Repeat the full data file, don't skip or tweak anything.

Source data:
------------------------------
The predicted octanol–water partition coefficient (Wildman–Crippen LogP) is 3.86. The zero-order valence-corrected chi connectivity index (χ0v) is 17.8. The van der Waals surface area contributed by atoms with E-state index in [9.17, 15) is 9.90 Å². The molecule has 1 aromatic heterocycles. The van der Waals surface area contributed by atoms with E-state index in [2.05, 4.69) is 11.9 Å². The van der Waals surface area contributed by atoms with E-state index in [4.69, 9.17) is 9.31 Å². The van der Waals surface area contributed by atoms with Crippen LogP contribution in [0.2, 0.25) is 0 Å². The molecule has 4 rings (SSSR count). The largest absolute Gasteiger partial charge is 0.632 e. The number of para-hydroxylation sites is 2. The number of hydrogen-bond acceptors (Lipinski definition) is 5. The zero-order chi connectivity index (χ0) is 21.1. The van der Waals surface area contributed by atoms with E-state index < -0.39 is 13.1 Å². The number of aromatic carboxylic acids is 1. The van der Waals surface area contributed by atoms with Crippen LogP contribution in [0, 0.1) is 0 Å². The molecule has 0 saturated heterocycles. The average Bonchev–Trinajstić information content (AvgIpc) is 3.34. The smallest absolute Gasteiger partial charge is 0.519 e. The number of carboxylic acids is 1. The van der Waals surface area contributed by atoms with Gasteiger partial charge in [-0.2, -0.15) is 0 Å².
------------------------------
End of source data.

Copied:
The predicted octanol–water partition coefficient (Wildman–Crippen LogP) is 3.86. The zero-order valence-corrected chi connectivity index (χ0v) is 17.8. The van der Waals surface area contributed by atoms with E-state index in [9.17, 15) is 9.90 Å². The molecule has 1 aromatic heterocycles. The van der Waals surface area contributed by atoms with E-state index in [2.05, 4.69) is 11.9 Å². The van der Waals surface area contributed by atoms with E-state index in [4.69, 9.17) is 9.31 Å². The van der Waals surface area contributed by atoms with Crippen LogP contribution in [0.2, 0.25) is 0 Å². The molecule has 4 rings (SSSR count). The largest absolute Gasteiger partial charge is 0.632 e. The number of para-hydroxylation sites is 2. The number of hydrogen-bond acceptors (Lipinski definition) is 5. The zero-order chi connectivity index (χ0) is 21.1. The van der Waals surface area contributed by atoms with E-state index < -0.39 is 13.1 Å². The number of aromatic carboxylic acids is 1. The van der Waals surface area contributed by atoms with Crippen LogP contribution in [0, 0.1) is 0 Å². The molecule has 0 saturated heterocycles. The average Bonchev–Trinajstić information content (AvgIpc) is 3.34. The smallest absolute Gasteiger partial charge is 0.519 e. The number of carboxylic acids is 1. The van der Waals surface area contributed by atoms with Gasteiger partial charge in [-0.2, -0.15) is 0 Å².